Why weren’t Mexico’s mass graves uncovered sooner?
Share this on

Why weren’t Mexico’s mass graves uncovered sooner?

The recent abduction of 43 students in the state of Guerrero in southwestern Mexico has not only shocked and appalled the nation but has also drawn attention to the deeply concerning number of disappearances and mass graves across the country.

When Mexico’s Attorney General announced that the 28 bodies exhumed near the town of Iguala were not those of the students it brought a glimmer of renewed hope that they might yet be found alive.

But it also raised several serious questions: if the charred corpses did not correspond to the missing students, then whose bodies were they? Had the victims’ disappearance been previously reported? And if so, why had it not been investigated until now?

Guerrero Governor Ángel Aguirre Rivero indicated that the bodies had been buried before the 43 students disappeared last month and were likely victims of previous cartel atrocities. Yet the fact that the area was a known dumping ground for cartel victims had not led local or state authorities to carry out excavations — that is, until they came under intense pressure after the students went missing.

Many Mexicans suspect that finding missing persons is simply not a top government priority.

“I think the government wants us to forget about where the 43 missing students are. They want to throw them into the black hole of impunity,” Mexican journalist Sanjuana Martínez told Latin Correspondent.

The disappearance of the students has already provoked unrest across Guerrero, with angry protesters setting fire to several government buildings last week, and this would only be exacerbated if the government were to confirm that the students are dead, Martínez added.

Dozens of bodies found in canal

Discoveries of mass graves have been made across much of Mexico, not just in the troubled state of Guerrero. At least 21 more bodies were found in a canal in the neighboring State of Mexico last week. Sixteen of the victims were female and the majority of them were teenagers.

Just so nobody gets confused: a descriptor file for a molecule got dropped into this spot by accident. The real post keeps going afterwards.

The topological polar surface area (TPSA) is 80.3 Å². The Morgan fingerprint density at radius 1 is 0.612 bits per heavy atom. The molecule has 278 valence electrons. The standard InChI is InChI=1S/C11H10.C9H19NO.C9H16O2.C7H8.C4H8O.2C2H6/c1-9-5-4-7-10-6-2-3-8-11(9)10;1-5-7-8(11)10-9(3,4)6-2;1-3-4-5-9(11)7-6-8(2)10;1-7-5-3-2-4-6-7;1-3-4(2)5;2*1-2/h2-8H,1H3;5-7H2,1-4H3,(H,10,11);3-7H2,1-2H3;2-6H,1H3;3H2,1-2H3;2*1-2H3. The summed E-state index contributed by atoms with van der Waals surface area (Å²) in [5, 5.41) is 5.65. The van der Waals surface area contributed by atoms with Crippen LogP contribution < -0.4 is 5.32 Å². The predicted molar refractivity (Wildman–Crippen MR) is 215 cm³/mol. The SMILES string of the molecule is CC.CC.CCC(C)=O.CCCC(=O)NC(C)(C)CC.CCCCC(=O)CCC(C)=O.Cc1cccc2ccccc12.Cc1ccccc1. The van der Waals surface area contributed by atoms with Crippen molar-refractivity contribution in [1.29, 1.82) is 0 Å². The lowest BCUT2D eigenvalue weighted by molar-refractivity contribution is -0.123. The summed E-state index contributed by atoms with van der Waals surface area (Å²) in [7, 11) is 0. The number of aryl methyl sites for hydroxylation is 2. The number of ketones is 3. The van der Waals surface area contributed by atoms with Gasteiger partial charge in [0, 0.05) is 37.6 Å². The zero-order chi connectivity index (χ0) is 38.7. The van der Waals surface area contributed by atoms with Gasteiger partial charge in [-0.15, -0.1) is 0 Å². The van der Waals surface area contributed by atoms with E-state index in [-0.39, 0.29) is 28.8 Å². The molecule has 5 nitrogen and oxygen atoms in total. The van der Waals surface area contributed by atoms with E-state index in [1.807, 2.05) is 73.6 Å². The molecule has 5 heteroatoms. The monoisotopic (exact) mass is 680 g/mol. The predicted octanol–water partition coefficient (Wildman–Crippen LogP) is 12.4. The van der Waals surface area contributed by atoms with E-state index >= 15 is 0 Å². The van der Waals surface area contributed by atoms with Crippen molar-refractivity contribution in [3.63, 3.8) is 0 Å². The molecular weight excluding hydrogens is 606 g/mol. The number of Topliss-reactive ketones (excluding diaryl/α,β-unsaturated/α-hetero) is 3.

The canal was drained over the summer, but only after family members pressured authorities to step up the search for more than 40 women, mostly minors, who had disappeared in a state already notorious for femicides. David Mancera Figueroa, president of Solidaridad por las Familias, an organization that helps those searching for missing loved ones, claimed that 46 corpses have been found in the canal this year, more than double the amount the state government has acknowledged.

The largest grisly discovery to date came in the northern state of Coahuila, where more than 300 bodies were found in 11 mass graves in late January. Many of the victims had been burned in makeshift ovens or dissolved in barrels of acid.

One of the reasons that victims are not found sooner is because many Mexicans never report disappearances to the police for fear of reprisals by drug gangs or corrupt police or government officials.

“People keep quiet because they’re scared. They’re terrified of the drug cartels and the narcopolítica (politicians with links to drug gangs),” Martínez said.

San Fernando massacres

Two of the most infamous massacres in Mexico’s recent history took place in the municipality of San Fernando in northern Tamaulipas state, and some people believe there may still be many more bodies buried there.

In 2010, authorities found the corpses of 72 immigrants from Central and South America at a ranch in San Fernando, and the following year another 193 bodies were dug up from dozens of mass graves in the same area.

When police arrested Édgar Huerta Montiel, an operative of the ultraviolent Los Zetas cartel who allegedly ordered the second massacre, he claimed there were more than 600 bodies buried in San Fernando.

Isabel Miranda de Wallace, the leader of the Alto al Secuestro (Stop the Kidnappings) organization, believes there are still some 500 undiscovered corpses in San Fernando alone, but that the Mexican government has not dug them up for fear of the political repercussions that such a discovery would bring.

Martínez agrees that government inaction is politically motivated, noting that “when they discovered the graves in San Fernando, the governor said ‘stop digging now.’”

The parents anxiously awaiting news in Guerrero must hope that this time, things are different, and that authorities genuinely want to find their children.